Intelligence is a term fraught with dificulties in definition.
In part, the problems arise because of the human slant
placed on the use and meaning of the word. However,
although as a species we are clearly more intelligent than
other animals, it is unlikely that intelligence as a biological
property originated only with Homo sapiens. There should
therefore be aspects of intelligent behaviour in lower
organisms from which our superlative capabilities are but
the latest evolutionary expression.

Stenhouse (1974) examined the evolution of intelligence
in animals and described intelligence as `Adaptively
variable behaviour within the lifetime of the individual’.
The more intelligent the organism, the greater the degree of
individual adaptively variable behaviour. Because this
de®nition was used to describe intelligence in organisms
other than humans, it is a de®nition useful for investigating
the question in plants. Do plants exhibit intelligent
behaviour? The use of the term `vegetable’ to describe
unthinking or brain-dead human beings perhaps indicates
the general attitude.

However, in animal terms, behaviour is equated with
movement, and since plants exhibit little if any form of
movement, plant intelligence on that basis does not exist.
Although some higher plants exhibit rapid movements (e.g.
Mimosa pudica), these are exceptions rather than common-
place. Mimosa captures our attention because it operates on
a time scale similar to our own, and it is the difference in
time scales that frequently makes plants seem unmoving.
The use of time-lapse facilities has indeed indicated that
plants operate on very much slower time scales than our
own, but once observed in this way, movement is quite

In addition, the majority of multicellular plants, including
macroalgae, are sessile, the result of a decision several
billion years ago to gather energy and reducing potential via
photosynthesis. Since light is freely available, movement
has never been particularly critical to plant survival. Such
movement as has been observed is usually limited to less
complex plants such as blue-green algae. Rejection of that
(photosynthetic) decision by the primordial animal eukar-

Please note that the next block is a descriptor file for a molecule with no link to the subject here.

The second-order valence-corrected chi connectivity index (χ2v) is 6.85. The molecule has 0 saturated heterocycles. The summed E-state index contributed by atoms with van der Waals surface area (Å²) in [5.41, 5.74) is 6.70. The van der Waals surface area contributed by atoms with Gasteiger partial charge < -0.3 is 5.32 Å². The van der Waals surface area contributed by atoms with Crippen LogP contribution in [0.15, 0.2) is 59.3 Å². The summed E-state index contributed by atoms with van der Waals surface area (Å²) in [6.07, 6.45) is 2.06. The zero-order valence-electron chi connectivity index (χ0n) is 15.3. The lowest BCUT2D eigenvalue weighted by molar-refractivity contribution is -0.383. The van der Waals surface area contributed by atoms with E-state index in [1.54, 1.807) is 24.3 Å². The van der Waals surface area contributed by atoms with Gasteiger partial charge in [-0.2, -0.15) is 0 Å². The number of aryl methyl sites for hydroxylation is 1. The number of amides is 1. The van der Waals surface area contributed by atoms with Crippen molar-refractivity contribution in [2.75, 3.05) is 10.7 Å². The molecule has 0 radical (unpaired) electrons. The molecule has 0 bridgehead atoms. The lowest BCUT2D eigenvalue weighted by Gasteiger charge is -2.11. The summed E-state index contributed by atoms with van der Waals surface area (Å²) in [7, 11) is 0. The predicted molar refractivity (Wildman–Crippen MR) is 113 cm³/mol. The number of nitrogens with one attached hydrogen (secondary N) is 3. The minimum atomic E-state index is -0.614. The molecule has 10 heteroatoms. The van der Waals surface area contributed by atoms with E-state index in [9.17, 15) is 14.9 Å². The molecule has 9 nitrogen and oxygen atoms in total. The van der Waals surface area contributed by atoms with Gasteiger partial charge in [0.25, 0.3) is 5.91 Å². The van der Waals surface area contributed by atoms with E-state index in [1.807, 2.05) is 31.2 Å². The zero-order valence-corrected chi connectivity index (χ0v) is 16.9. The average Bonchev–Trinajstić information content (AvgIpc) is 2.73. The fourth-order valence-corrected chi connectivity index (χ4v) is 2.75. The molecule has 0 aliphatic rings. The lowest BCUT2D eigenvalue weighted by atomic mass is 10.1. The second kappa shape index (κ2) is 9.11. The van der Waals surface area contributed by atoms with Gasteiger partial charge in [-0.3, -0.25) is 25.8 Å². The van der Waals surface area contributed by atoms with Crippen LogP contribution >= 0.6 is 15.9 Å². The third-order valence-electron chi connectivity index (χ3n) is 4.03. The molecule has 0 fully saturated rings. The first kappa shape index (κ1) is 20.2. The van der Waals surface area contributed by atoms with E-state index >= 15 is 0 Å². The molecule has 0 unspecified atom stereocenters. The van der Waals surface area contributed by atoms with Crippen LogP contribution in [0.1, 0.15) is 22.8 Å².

yotic cell ensured that movement became critical to ®nd
food and mates. Once animals started to prey upon each
other, the development of highly differentiated sensory
systems and specialized nerve cells to convey information
rapidly between sensory tissues and organs of movement
was an inevitable consequence. The predatoryprey relation-
ship has acted as a positive feedback loop to accelerate
complex development and equally complex organ differen-
tiation in animal evolution (Trewavas, 1986b). Movement
is, however, the expression of intelligence; it is not
intelligence itself. Stenhouse (1974) regarded the early
expressions of intelligence in animals as resulting from
delays in the transfer of information between the sensory
system and the motor tissues acting upon the signals. The
delay enabled assessment of the information and modifica-
tion of information in the light of prior experience, and it
was that assessment that formed the basis of intelligence.
The key difference between plants and animals in the
Stenhouse (1974) definition is in the word `behaviour’.
Silvertown and Gordon (1989) have defined plant behaviour
as the response to internal and external signals. In plant
terms these are familiar growth and development phenom-
ena, such as de-etiolation,  flower induction, wind sway
response, regeneration, induced bud break/germination,
tropic bending, etc. Thus, a simple definition of plant
intelligence can be coined as adaptively variable growth
and development during the lifetime of the individual. To
add significance to this definition, time lapse shows that
virtually all plant movements are indeed the result of growth
and development.